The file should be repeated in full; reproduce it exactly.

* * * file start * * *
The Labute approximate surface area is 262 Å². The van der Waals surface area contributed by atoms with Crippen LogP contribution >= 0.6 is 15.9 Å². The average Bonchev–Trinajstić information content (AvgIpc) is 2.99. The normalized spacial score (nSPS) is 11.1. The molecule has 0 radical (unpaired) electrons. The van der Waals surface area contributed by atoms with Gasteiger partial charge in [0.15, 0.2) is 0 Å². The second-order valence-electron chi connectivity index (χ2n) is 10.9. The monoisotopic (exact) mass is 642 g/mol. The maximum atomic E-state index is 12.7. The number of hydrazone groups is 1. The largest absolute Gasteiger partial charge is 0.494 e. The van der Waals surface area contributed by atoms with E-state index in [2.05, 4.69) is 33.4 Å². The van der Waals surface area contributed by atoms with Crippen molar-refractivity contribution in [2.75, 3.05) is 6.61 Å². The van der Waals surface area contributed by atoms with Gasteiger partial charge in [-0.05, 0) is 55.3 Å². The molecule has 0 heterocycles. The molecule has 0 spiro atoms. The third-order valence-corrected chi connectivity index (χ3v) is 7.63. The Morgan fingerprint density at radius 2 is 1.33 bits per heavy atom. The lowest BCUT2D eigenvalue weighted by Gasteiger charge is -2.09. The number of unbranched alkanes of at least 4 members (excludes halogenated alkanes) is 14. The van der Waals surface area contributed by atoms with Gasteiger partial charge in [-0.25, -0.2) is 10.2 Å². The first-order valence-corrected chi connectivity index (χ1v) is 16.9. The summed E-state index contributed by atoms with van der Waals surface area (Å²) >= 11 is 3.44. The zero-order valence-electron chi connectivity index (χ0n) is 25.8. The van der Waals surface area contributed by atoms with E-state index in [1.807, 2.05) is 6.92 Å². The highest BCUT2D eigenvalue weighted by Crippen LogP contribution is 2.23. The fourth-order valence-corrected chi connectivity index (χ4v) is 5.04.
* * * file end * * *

The Labute approximate surface area is 262 Å². The van der Waals surface area contributed by atoms with Crippen LogP contribution >= 0.6 is 15.9 Å². The average Bonchev–Trinajstić information content (AvgIpc) is 2.99. The normalized spacial score (nSPS) is 11.1. The molecule has 0 radical (unpaired) electrons. The van der Waals surface area contributed by atoms with Gasteiger partial charge in [0.15, 0.2) is 0 Å². The second-order valence-electron chi connectivity index (χ2n) is 10.9. The monoisotopic (exact) mass is 642 g/mol. The maximum atomic E-state index is 12.7. The number of hydrazone groups is 1. The largest absolute Gasteiger partial charge is 0.494 e. The van der Waals surface area contributed by atoms with E-state index in [2.05, 4.69) is 33.4 Å². The van der Waals surface area contributed by atoms with Crippen molar-refractivity contribution in [2.75, 3.05) is 6.61 Å². The van der Waals surface area contributed by atoms with Gasteiger partial charge in [-0.05, 0) is 55.3 Å². The molecule has 0 heterocycles. The molecule has 0 spiro atoms. The third-order valence-corrected chi connectivity index (χ3v) is 7.63. The Morgan fingerprint density at radius 2 is 1.33 bits per heavy atom. The lowest BCUT2D eigenvalue weighted by Gasteiger charge is -2.09. The number of unbranched alkanes of at least 4 members (excludes halogenated alkanes) is 14. The van der Waals surface area contributed by atoms with Gasteiger partial charge in [-0.25, -0.2) is 10.2 Å². The first-order valence-corrected chi connectivity index (χ1v) is 16.9. The summed E-state index contributed by atoms with van der Waals surface area (Å²) >= 11 is 3.44. The zero-order valence-electron chi connectivity index (χ0n) is 25.8. The van der Waals surface area contributed by atoms with E-state index in [1.807, 2.05) is 6.92 Å². The highest BCUT2D eigenvalue weighted by Crippen LogP contribution is 2.23. The fourth-order valence-corrected chi connectivity index (χ4v) is 5.04.